Amourda, C., Saunders, T.E. The mirtron miR-1010 functions in concert with its host gene SKIP to balance elevation of nAcRβ2. Sci Rep 10, 1688 (2020). https://doi.org/10.1038/s41598-020-58655-7
Mirtrons are non-canonical miRNAs arising by splicing and debranching from short introns. A plethora of introns have been inferred by computational analyses as potential mirtrons. Yet, few have been experimentally validated and their functions, particularly in relation to their host genes, remain poorly understood. Here, we found that Drosophila larvae lacking either the mirtron miR-1010 or its binding site in the nicotinic acetylcholine receptor β2 (nAcRβ2) 3′UTR fail to grow properly and pupariate. Increase of cortical nAcRβ2 mediated by neural activity elevates the level of intracellular Ca2+, which in turn activates CaMKII and, further downstream, the transcription factor Adf-1. We show that miR-1010 downregulates nAcRβ2. We reveal that Adf-1 initiates the expression of SKIP, the host gene of miR-1010. Preventing synaptic potentials from overshooting their optimal range requires both SKIP to temper synaptic potentials (incoherent feedforward loop) and miR-1010 to reduce nAcRβ2 mRNA levels (negative feedback loop). Our results demonstrate how a mirtron, in coordination with its host gene, contributes to maintaining appropriate receptor levels, which in turn may play a role in maintaining homeostasis.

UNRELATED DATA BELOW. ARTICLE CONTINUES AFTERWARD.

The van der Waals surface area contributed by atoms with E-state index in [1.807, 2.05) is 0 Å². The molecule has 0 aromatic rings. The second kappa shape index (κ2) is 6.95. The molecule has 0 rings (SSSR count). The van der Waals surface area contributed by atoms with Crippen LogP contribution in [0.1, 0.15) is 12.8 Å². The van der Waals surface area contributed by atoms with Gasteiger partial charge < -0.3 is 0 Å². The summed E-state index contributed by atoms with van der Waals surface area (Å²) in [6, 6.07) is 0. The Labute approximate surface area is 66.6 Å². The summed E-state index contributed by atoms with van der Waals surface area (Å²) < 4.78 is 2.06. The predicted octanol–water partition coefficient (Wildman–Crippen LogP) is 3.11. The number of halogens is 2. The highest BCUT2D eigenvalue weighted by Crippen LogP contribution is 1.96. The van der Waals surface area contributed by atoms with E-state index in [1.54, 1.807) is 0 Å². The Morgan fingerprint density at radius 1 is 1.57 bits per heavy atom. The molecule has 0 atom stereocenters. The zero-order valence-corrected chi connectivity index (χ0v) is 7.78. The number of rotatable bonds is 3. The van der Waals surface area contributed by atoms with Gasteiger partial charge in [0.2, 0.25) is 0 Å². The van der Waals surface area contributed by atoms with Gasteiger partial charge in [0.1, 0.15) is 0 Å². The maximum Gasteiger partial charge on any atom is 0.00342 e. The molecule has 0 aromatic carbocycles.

This work was supported by the National Research Foundation Singapore under an NRF Fellowship to T.E.S. (NRF2012NRF-NRFF001-094).